This question is mostly idle curiosity, and certainly is not related to any research activities of my own. The motivation and background are as follows. I am currently teaching a Freshman Seminar in which one of the main texts is Hofstadter's book Gödel, Escher, Bach. In one of its dialogs, the Tortoise explains that he has found a counterexample to Fermat's Last Theorem, and the exponent $n$ in question is the unique positive integer not appearing in the continued fraction expansion of $\pi$ — and this is enough information for you also to find it.

This is funniest if the following were true at the time of GEB's writing (1978):

(a) it was widely believed, but not known, that every positive integer appears somewhere in the continued fraction expansion of $\pi$;

(b) proving this was far beyond the technology of the time, and even saying anything useful about which numbers do and don't appear (beyond calculating the first few numbers that do appear) looks interminable.

Based on what little I know about similar problems, my guess is that (a) and (b) are both true, and remain true today. Evidence for this impression is OEIS sequence A225802. But this is far from my area of expertise. Thus, my questions are:

  1. Were (a) and (b) true in 1978?
  2. Do they remain true today?
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    $\begingroup$ Hopefully someone can expand on this (to make it more suitable as a formal answer), but the quick version is yes: (a) and (b) were true in 1978 and remain true today. $\endgroup$
    – Henry Cohn
    Apr 23 '14 at 3:40
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    $\begingroup$ It is conjectured that the geometric mean of these integer-valued coefficients is Kinchin's Constant, ~ 2.68545 ... the conjecture is well-grounded in ergodic theory $\endgroup$ Apr 23 '14 at 4:22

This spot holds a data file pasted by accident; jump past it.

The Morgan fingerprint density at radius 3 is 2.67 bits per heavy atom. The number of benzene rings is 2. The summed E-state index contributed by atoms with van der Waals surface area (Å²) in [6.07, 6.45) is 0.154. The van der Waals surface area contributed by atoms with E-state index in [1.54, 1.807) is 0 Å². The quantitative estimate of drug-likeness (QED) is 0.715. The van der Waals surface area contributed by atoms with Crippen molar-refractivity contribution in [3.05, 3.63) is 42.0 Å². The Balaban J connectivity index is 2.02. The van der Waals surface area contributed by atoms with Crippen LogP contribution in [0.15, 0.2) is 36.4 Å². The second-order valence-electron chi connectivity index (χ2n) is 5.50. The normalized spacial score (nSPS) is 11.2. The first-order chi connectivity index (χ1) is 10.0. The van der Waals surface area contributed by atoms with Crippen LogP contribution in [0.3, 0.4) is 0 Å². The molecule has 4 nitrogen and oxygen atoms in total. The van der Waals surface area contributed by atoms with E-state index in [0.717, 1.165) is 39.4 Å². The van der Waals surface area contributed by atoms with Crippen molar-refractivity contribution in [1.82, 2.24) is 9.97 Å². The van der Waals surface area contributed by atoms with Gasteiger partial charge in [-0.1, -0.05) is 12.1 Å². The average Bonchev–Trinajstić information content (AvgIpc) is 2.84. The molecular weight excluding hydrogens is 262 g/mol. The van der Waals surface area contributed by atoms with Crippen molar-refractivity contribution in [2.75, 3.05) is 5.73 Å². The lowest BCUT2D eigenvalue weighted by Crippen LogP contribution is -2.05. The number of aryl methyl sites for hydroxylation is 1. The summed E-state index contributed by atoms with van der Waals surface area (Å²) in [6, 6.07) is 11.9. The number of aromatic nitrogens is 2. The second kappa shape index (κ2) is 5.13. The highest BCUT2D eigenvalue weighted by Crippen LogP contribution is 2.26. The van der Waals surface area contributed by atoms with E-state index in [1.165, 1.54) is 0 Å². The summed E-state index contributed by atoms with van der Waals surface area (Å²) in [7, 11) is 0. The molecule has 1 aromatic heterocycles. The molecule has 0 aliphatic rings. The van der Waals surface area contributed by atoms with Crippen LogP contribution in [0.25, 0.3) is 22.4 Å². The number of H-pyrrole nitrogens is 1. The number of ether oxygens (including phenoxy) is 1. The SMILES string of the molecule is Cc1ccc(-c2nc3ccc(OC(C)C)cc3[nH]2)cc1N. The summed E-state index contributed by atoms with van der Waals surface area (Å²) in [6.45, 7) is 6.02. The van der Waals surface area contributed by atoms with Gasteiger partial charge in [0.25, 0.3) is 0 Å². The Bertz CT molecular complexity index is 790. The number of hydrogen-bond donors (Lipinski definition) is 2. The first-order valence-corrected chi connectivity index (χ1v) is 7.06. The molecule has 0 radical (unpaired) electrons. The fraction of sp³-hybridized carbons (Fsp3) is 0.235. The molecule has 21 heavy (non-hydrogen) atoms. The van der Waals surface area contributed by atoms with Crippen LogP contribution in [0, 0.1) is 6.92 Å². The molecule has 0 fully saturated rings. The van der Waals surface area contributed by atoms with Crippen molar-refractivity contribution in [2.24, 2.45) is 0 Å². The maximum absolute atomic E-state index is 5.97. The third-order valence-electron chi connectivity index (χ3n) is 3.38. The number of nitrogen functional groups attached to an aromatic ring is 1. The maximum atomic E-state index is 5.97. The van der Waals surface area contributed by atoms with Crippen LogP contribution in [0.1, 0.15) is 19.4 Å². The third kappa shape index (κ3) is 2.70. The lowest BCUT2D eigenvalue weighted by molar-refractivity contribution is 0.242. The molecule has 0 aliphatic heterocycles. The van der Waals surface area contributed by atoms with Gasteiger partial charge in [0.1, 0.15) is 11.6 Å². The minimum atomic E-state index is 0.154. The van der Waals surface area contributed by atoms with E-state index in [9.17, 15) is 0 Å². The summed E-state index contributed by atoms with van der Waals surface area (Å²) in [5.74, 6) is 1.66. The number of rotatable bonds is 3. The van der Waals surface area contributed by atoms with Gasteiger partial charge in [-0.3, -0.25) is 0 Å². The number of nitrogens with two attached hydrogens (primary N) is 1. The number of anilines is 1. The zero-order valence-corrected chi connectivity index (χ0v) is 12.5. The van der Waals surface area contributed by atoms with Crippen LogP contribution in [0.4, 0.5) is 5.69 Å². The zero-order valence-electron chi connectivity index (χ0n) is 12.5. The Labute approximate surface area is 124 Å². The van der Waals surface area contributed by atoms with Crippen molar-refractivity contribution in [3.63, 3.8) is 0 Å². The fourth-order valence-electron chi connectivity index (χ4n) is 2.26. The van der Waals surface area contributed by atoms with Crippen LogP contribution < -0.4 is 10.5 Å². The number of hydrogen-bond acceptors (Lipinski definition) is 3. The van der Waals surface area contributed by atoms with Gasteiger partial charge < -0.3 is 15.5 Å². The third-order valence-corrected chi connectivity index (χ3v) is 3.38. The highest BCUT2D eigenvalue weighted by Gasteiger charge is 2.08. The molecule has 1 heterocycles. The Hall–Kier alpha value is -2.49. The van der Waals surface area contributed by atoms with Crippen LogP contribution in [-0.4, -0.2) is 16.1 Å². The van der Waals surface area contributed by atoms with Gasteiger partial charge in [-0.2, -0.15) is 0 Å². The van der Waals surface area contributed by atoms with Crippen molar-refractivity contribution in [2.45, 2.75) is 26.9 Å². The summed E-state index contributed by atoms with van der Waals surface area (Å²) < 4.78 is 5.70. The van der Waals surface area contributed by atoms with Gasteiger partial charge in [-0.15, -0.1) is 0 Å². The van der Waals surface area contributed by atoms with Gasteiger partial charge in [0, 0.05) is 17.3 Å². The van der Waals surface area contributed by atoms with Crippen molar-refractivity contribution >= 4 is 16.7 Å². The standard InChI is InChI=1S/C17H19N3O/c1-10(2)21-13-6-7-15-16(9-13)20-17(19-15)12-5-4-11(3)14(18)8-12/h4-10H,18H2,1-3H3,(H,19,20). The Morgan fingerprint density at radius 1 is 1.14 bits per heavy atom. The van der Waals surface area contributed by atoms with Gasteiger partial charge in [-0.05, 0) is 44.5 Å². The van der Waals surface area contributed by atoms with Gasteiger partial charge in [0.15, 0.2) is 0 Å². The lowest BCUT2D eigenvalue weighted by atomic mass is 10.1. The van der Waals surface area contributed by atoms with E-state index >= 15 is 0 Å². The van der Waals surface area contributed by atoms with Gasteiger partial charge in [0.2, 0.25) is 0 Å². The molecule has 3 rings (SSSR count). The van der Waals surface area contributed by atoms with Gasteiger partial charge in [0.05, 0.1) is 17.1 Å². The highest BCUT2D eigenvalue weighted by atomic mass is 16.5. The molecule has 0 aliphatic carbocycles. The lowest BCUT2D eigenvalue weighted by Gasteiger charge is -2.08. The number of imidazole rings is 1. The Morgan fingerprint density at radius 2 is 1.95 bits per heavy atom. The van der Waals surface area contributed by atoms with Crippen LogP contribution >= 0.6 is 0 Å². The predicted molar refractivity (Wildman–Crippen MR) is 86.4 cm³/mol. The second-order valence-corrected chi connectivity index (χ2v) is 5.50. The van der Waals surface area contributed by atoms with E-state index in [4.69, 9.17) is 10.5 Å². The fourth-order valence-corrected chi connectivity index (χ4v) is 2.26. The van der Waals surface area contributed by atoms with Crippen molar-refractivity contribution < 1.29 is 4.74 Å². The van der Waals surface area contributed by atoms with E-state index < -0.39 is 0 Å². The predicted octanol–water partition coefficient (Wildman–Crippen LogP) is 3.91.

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    $\begingroup$ That's an intense freshman seminar! $\endgroup$ Apr 23 '14 at 5:59
  • $\begingroup$ @NateEldredge Well, we're not actually going into much of the mathematics, but I want to be able to give a correct answer if asked. $\endgroup$ Apr 23 '14 at 14:48
  • $\begingroup$ Just having GEB on the reading list puts it in the "intense" category as far as I'm concerned :) $\endgroup$ Apr 23 '14 at 16:02

The Gauss-Kuzmin Theorem says that if $x$ is chosen uniformly at random from (say) $[0,1)$ (thanks, John Bentin) then as $n\to\infty$ the probability that the $n$th partial quotient of $x$ is $k$ tends to $$\log_2{(k+1)^2\over k(k+2)}$$ It was widely believed in 1978, and is still widely believed today, that $\pi$ acts, in this regard, like a random number. We are 36 years closer to proving this today than we were in 1978.

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    $\begingroup$ Should "chosen uniformly at random from the reals" be "chosen uniformly at random from a real interval"? (There is no uniform distribution on the reals.) $\endgroup$ Apr 23 '14 at 7:42
  • $\begingroup$ Statistics are the same for $[0,1)$ and $[n,n+1)$. $\endgroup$ Apr 24 '14 at 0:10

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